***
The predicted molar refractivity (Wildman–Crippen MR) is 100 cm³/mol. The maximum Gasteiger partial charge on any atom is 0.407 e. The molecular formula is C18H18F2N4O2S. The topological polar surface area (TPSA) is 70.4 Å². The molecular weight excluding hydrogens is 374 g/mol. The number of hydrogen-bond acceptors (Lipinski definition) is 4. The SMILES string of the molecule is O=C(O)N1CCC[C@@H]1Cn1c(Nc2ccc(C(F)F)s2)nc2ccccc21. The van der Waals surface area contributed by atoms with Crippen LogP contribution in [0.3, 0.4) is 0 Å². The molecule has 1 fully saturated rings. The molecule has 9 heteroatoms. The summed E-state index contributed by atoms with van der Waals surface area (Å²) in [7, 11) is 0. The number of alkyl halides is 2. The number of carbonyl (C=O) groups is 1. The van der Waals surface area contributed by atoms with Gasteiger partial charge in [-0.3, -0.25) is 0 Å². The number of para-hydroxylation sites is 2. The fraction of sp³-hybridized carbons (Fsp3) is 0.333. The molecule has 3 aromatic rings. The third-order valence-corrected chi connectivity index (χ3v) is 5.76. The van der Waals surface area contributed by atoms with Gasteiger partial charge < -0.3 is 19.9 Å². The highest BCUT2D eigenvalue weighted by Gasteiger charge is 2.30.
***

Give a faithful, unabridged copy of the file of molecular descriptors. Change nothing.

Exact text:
The predicted molar refractivity (Wildman–Crippen MR) is 100 cm³/mol. The maximum Gasteiger partial charge on any atom is 0.407 e. The molecular formula is C18H18F2N4O2S. The topological polar surface area (TPSA) is 70.4 Å². The molecular weight excluding hydrogens is 374 g/mol. The number of hydrogen-bond acceptors (Lipinski definition) is 4. The SMILES string of the molecule is O=C(O)N1CCC[C@@H]1Cn1c(Nc2ccc(C(F)F)s2)nc2ccccc21. The van der Waals surface area contributed by atoms with Crippen LogP contribution in [0.3, 0.4) is 0 Å². The molecule has 1 fully saturated rings. The molecule has 9 heteroatoms. The summed E-state index contributed by atoms with van der Waals surface area (Å²) in [7, 11) is 0. The number of alkyl halides is 2. The number of carbonyl (C=O) groups is 1. The van der Waals surface area contributed by atoms with Gasteiger partial charge in [-0.3, -0.25) is 0 Å². The number of para-hydroxylation sites is 2. The fraction of sp³-hybridized carbons (Fsp3) is 0.333. The molecule has 3 aromatic rings. The third-order valence-corrected chi connectivity index (χ3v) is 5.76. The van der Waals surface area contributed by atoms with Gasteiger partial charge < -0.3 is 19.9 Å². The highest BCUT2D eigenvalue weighted by Gasteiger charge is 2.30.